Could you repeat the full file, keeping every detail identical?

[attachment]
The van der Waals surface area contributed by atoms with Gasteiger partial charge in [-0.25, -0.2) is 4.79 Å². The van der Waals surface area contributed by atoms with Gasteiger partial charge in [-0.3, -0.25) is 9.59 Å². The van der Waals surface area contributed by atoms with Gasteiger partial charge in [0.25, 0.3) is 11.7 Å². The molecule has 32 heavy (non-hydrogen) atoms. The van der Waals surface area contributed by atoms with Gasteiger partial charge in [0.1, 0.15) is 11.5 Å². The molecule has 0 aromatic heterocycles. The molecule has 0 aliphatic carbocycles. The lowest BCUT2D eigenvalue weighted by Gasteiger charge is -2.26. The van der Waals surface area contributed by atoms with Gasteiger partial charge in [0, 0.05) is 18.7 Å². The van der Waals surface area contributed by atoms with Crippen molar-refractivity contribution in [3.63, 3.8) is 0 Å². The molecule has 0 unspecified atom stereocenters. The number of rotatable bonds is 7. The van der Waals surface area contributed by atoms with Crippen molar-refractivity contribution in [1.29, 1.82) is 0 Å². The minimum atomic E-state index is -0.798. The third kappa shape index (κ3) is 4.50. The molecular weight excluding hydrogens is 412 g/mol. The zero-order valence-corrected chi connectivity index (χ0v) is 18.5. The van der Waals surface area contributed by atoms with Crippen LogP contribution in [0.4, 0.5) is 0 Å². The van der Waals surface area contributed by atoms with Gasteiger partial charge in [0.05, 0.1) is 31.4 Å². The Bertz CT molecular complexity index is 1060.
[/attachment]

The van der Waals surface area contributed by atoms with Gasteiger partial charge in [-0.25, -0.2) is 4.79 Å². The van der Waals surface area contributed by atoms with Gasteiger partial charge in [-0.3, -0.25) is 9.59 Å². The van der Waals surface area contributed by atoms with Gasteiger partial charge in [0.25, 0.3) is 11.7 Å². The molecule has 32 heavy (non-hydrogen) atoms. The van der Waals surface area contributed by atoms with Gasteiger partial charge in [0.1, 0.15) is 11.5 Å². The molecule has 0 aromatic heterocycles. The molecule has 0 aliphatic carbocycles. The lowest BCUT2D eigenvalue weighted by Gasteiger charge is -2.26. The van der Waals surface area contributed by atoms with Gasteiger partial charge in [0, 0.05) is 18.7 Å². The van der Waals surface area contributed by atoms with Crippen molar-refractivity contribution in [3.63, 3.8) is 0 Å². The molecule has 0 unspecified atom stereocenters. The number of rotatable bonds is 7. The van der Waals surface area contributed by atoms with Crippen molar-refractivity contribution in [1.29, 1.82) is 0 Å². The minimum atomic E-state index is -0.798. The third kappa shape index (κ3) is 4.50. The molecular weight excluding hydrogens is 412 g/mol. The zero-order valence-corrected chi connectivity index (χ0v) is 18.5. The van der Waals surface area contributed by atoms with Crippen LogP contribution in [0.4, 0.5) is 0 Å². The van der Waals surface area contributed by atoms with Gasteiger partial charge in [0.05, 0.1) is 31.4 Å². The Bertz CT molecular complexity index is 1060.